Feeling somewhat relaxed from a weekend of play I now begin to turn my attention toward the day with a look at my God gene. There is a frustration that comes with praying as well as a deep inner peace that has a unique ability to "slow" time. After a successful prayer, time seems to begin to catch up. It's a great feeling. The frustration lies in two aspects of prayer that never seem to completely fade. The first area of friction are the expectations that I bring to the prayer session. I always want to deeply connect with God. The day's sin, or what I think he's going to say to me, and even my own answers to questions that I have for him, brush away my ability to hear from the Lord--if, indeed, one can truly hear from the Lord. The second area is everything that I got wrong about the prayer time. Mishearing him, self-depreciation, wrong worldview, drifting off, impatience, irritation, not finding the right words to say, expressing myself "in the spirit" and then feeling somewhat silly afterwards, and falling into poor prayer cycles are the main pangs of prayer aches that I experience. Dean Hamer, in his book THE GOD GENE, points out that after intense study of the brain during extended meditation, there are certain areas of the brain that come to life more than others. All components of the cortex, that's where the brain does most of its planning and thinking, were very active during prayer. The thalamus and cingualte gyrus, the emotional limbic system, heat up as well. None of that was a surprise. What did raise a scientific eyebrow, or two, was the decreased activity of certain areas of the brain. In fact, it seems as if they literally shut down. The posterior superior parietal lobes, which are located in the back of our cranium, are responsible for playing a crucial role in defining self. Touch, vision, and hearing information is sent to this part of the brain and creates a three dimensional portrait of the body. (Imagine having that part of your brain damaged! You might only see yourself as a one dimensional creature. Which might explain fundamentalists). Prayer seems to shut down our self-centeredness. I wonder if a person who has a high perception of their self, in essence thinks that their poop does not stink, has a difficult time with prayer because they struggle letting go of their own self definition. The posterior superior parietal lobes may also aid in humility. Hmmm? No. I'm reading too much into this. I do not know enough about the brain except that altering it can be really fun. In retrospect, my God gene needs to be nourished more. Maybe I can achieve this through trying to figure out what God feels like. Hmmm.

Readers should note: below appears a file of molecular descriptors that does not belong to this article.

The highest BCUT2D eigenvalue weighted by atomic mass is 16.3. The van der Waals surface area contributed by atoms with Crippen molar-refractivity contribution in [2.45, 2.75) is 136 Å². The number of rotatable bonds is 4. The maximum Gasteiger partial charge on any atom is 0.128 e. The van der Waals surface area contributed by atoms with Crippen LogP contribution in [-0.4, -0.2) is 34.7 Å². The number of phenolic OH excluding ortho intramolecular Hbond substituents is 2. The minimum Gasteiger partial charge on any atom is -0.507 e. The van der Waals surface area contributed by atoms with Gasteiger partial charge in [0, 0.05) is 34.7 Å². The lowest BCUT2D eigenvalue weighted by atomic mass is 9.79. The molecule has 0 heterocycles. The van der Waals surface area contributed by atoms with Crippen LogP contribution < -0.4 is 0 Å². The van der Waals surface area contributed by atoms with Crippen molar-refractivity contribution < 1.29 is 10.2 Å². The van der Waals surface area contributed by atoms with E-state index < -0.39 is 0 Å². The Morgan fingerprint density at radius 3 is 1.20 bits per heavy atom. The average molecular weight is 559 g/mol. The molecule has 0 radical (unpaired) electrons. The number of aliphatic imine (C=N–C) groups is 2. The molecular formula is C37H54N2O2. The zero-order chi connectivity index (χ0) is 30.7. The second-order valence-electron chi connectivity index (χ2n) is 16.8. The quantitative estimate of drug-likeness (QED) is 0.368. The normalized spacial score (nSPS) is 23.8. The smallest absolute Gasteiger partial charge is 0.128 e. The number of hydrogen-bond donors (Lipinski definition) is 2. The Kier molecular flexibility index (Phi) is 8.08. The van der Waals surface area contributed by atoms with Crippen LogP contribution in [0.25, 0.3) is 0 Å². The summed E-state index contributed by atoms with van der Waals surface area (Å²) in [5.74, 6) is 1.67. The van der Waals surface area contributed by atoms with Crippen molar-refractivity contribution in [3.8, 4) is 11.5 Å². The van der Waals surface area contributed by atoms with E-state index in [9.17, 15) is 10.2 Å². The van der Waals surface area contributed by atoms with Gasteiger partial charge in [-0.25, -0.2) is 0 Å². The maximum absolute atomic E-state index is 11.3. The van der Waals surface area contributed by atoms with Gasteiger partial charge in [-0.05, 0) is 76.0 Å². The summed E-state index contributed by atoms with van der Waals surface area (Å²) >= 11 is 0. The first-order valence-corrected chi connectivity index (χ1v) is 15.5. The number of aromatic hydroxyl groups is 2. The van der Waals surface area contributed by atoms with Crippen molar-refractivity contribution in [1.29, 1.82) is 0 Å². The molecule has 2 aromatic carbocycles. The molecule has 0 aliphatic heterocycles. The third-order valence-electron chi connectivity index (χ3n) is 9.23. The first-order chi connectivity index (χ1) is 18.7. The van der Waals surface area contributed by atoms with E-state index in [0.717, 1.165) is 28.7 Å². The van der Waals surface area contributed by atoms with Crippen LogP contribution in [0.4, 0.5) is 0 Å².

Dec 1, 2005

I'm one of these three. Posted by Picasa

When Shallowness Dwells at the Depths of One's Soul

Soul searching is not something to be Googled. I guess it's quite arrogant of me to be somewhat disappointed in many people who don't seem to value self-actualization, or at least have some inquiry into who they really are as opposed to who they believe their selves to be. Being blind to our own blindnesses, believing our own hype, and only getting constructive criticism from people who we know will never really tell us what they believe, are roadblocks to self discovery. We need to create a device that basically "lays it all out for you." We need a Magic 8 Ball that literally says what needs to be said. Imagine feeling upset at the world and knowing that something is gnawing at your innards. "Ah, ha!" you say, "I'll ask the Magic 8 Ball." You pick it up saying, "O' Magic 8 Ball...what ails me?" After shaking it, the triangular floating piece from within gives you the answer, "You're a Flipping Idiot and You're Wife's Cheating On You. P.S. You're Boring @ Parties." Problem solved. Sure it might hurt but the truth has come forth and growth can occur. Of course, I think a wife might just be able to be as efficient as any Magic 8 Ball.